How to Defeat Holiday Stress and Stay in Shape

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Thriving Through the Holidays: Part 2 

By Megan M. Krischke, contributor 

December 13, 2012 - The holiday season is filled with friends, family, food, parties, presents and, well, stress.  All of the extra activities and obligations at this time of year add to the stresses many nurses are already facing with working long hours, managing a family and giving of themselves to others on a daily basis.

These rising stress levels are directly linked with poor eating choices, and the busyness of the season can make it hard to find time for regular workout routines.

Understand stress and what you can control 

Coping with Holiday Stress
Andrea Krakower, wellness program manager for Scripps Health, urges nurses over the holidays to focus on what they are already doing right.

“Be kind to yourself,” urged Andrea Krakower, wellness program manager at Scripps Health in San Diego. “It is a really overwhelming time for a lot of people. I would encourage nurses to think about the things they are already doing right. For instance, most floor nurses are walking five to seven miles every shift.”

Too much stress creates unhealthy cycles, explained Holly Mosier, author of the award-winning book, Stress Less, Weigh Less, and creator of Holly Mosier’s 10 Minute Yoga video. Mosier is also a lawyer, mother, wife and stepmother, and she knows about stress.

“Additional demands create stress and that spikes appetites for high-fat, high-sugar and high-sodium foods and it also causes fatigue which makes people less likely to work out,” she said. “Stress also disrupts sleep and that wreaks havoc on endorphins and appetite hormones. Disrupted sleep hampers the immune system and makes people more susceptible to illness.”

“The first thing I would encourage nurses to do is opt out--say no to activities, demands, requests and invitations that leave you depleted with no time for yourself,” she added. “This is more important now than any other time of the year.”

Coping with Holiday Stress
As a lawyer, author, wife, and mother, Holly Mosier understands that life is stressful--especially during the holidays; she offers strategies to help you cope.

“Pick and choose the things you really want to do and that are good for your family,” Mosier continued. “Build in buffers of down time, which will mean saying no to some invitations. I have found, building in these buffers, that when I showed up to the things I did commit to, I enjoyed the event more and I was more enjoyable to be around.”

Krakower concurred, saying, “If what you need is two hours of time to yourself, say ‘Thanks, but no thanks’ to the invitation and stay home in your jammies. Let go of the expectation to be all things to all people.”

She acknowledges that it can be difficult to say no, but encourages nurses to slow down and think it through. “Consider whether it feels worse to say no, or to feel stressed, overwhelmed and tired. This time of year doesn’t lend itself to being the perfect time to learn the skill of saying no, but it is a critical skill.”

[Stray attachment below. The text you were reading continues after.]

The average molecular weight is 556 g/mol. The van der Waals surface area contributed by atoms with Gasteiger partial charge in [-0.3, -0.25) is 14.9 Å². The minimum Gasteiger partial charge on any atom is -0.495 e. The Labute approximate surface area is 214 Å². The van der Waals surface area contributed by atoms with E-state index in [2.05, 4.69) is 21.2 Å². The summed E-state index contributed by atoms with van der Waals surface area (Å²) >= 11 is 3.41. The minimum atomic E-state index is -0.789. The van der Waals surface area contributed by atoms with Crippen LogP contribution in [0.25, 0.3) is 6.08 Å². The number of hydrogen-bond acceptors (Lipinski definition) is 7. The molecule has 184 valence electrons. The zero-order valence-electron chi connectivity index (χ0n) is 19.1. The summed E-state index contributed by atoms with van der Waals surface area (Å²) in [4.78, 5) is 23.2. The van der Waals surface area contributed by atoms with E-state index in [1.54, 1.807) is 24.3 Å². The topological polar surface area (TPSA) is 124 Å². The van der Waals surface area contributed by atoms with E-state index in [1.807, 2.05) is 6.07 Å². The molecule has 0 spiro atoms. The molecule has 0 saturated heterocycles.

Don’t neglect your work outs 

Exercise is a crucial element to fending off stress and staying healthy through the holidays, but it is easy to let it get squeezed out.  Shorter days mean many nurses go to work in the dark and come home in the dark, and the colder weather makes getting outside more difficult.

“Working out doesn’t mean you have to go the gym,” asserted Krakower. “You can do jumping jacks, lunges and sit-ups in the living room. If you don’t have a lot of time, the high intensity workouts are great for fat burning.  Thirty minutes of a high intensity workout will help to burn more calories throughout the day.”

“People get it in their heads that they have to work out for an hour,” she continued, “but a focused and intense 20 minutes is a legitimate workout. Also, consider winter sports like snowshoeing and cross country skiing on days off.”

Krakower recommends making exercise the first thing you do during the day, if possible, and, if not, to schedule it in. She warns, however, not to cut out much-needed sleep to make time to exercise, since more and more research is showing that sleep may be more important than exercise for fighting weight gain.

Mosier also recommends breaking workouts into shorter sessions.

“Do 10 minutes at lunch, another 10 minutes walking the dog. Incorporating movement throughout the day is more important than having a dedicated hour to work out. It is the regularity of activity that reduces stress and weight,” she said. “For most nurses, it is natural to have a lot of movement throughout the day, but at certain points you do want to see your heart rate up. I find that if I do my 10 to 12 minutes of intervals in the morning, I’m more likely to do a second or third session.”

Breathe easy 

Krakower’s final piece of advice for managing stress is to breathe--even if it requires setting an hourly alarm to make sure that you are taking deep breaths.

Mosier also swears by the power of thoughtful breaths.  She recommends a four-count breath--breathing in a deep “belly breath” to a count of four and then slowly exhaling to a count of four. Taking three of four of these breaths before a meal or before entering a meeting, a party or even in the midst of a high-pressure situation can help offset stress and bring a more focused state of calm.

“The quality of your breath matches the quality of your state of mind,” she remarked.

See also:

8 Ways to Make Friends with Food During the Holidays: Thriving Through the Holidays, Part 1.



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